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Author Notes: Throwing away the rind and core of pineapples always bums me out. There's still so much pineapple in them. This soda takes advantage of that, plus a dose of brown sugar to bring out some of the same flavors that make pineapple upside down cake wonderful. It's nice in a tall glass of ice with a pretty garnish of mint or, if you really want it to taste like an upside down cake, a maraschino cherry with a bit of syrup from the jar.
Because this soda is lightly fermented with yeast, there's a tee-tiny bit of alcohol byproduct, but mostly its consequence is fizz. Also, because this is a fermentation project, make sure that all of your utensils, pots, and bottles are scrupulously clean.
Makes about 1 quart
- Trimmings, rind, and core of 1 pineapple, roughly chopped
- 1 cup Brown Sugar (I like dark, but light would work equally well)
- 5 cups Water
- 1 teaspoon Ginger, grated or finely chopped
- 2 tablespoons Lemon juice
- 1/2 teaspoon Yeast (I like Redstar Premier Cuvee, but other Champagne yeasts work well too)
- Dump pineapple trimmings, brown sugar, and water in a deep pot. Bring it to a boil and simmer briskly for 1 hour.
- Stir in ginger and lemon juice. Let cool to about 85 degrees Fahrenheit. (When I'm too lazy to get out the thermometer, I know it's cool enough when the pot feels just barely warm.)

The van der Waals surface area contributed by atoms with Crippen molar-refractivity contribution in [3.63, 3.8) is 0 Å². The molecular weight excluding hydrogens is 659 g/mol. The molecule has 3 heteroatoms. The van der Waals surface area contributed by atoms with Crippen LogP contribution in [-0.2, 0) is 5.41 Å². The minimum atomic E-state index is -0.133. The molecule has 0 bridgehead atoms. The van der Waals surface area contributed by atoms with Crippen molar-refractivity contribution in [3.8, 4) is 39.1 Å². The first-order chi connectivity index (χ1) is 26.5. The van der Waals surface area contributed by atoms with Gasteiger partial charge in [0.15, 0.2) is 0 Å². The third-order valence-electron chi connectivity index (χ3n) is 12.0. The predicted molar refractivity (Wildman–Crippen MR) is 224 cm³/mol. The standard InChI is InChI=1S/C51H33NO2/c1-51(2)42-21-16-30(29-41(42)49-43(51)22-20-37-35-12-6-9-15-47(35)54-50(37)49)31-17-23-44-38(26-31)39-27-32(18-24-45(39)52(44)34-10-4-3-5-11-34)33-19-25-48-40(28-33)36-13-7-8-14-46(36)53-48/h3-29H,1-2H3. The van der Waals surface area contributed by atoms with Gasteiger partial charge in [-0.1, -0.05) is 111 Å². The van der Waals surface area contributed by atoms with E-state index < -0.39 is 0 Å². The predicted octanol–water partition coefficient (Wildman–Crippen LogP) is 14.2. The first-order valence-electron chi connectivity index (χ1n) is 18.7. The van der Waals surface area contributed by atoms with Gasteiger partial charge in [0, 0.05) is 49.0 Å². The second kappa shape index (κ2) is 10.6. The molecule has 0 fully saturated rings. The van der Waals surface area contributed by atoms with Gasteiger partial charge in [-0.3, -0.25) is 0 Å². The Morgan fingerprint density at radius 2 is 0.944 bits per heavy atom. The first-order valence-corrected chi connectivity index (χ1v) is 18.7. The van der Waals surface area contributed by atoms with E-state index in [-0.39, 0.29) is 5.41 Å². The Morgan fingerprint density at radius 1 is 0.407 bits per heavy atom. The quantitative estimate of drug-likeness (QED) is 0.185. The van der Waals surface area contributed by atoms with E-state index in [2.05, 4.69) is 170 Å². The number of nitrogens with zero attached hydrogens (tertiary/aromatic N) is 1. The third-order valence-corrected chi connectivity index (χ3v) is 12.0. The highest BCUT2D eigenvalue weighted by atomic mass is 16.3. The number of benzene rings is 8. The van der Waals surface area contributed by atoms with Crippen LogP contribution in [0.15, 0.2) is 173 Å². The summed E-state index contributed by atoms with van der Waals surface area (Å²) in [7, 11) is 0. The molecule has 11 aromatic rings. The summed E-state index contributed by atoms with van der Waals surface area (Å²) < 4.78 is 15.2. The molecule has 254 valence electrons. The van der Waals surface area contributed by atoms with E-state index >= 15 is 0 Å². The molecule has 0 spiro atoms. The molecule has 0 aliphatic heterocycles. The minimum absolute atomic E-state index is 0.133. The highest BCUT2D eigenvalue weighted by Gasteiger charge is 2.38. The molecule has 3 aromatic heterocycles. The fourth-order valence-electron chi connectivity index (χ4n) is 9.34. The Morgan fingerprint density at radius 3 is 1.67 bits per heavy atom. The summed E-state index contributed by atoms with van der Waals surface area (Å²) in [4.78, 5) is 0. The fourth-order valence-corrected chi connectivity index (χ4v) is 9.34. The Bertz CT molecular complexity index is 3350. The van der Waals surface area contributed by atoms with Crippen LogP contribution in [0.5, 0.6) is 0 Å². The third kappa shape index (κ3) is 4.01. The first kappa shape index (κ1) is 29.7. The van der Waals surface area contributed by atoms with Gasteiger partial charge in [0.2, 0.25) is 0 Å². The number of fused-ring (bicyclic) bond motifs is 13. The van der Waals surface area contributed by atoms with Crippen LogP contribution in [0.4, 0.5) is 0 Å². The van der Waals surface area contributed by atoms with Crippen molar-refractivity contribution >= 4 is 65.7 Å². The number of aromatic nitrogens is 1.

- Strain the mixture into another very clean pot, crock, or bowl. Pitch in your yeast and stir for one full minute with a very clean spoon. You're trying to mix in oxygen here, so don't be shy.
- Cover and let rest at room temperature for a day or two.
- Use a funnel to pour the soda into one quart bottle or two pint bottles. Leave two inches or so of head space. Depending on your pineapple and how much water evaporated as your brewed, you might need another small bottle for the excess soda.
- Close bottles and allow to carbonate at room temperature. Check them every couple of hours, and when they're carbonated pop them in the refrigerator.
- If you're using re-purposed plastic bottles, test by squeezing them. When they're firm, they're done. I use glass swing-top bottles and check them by releasing the tops. When they pop, I know they're carbonated. (Most recipes advise that these are dangerous because they could over-carbonate and explode. In three years of brewing sodas, I haven't had this, or anything else particularly scary, happen. But proceed at your own risk?)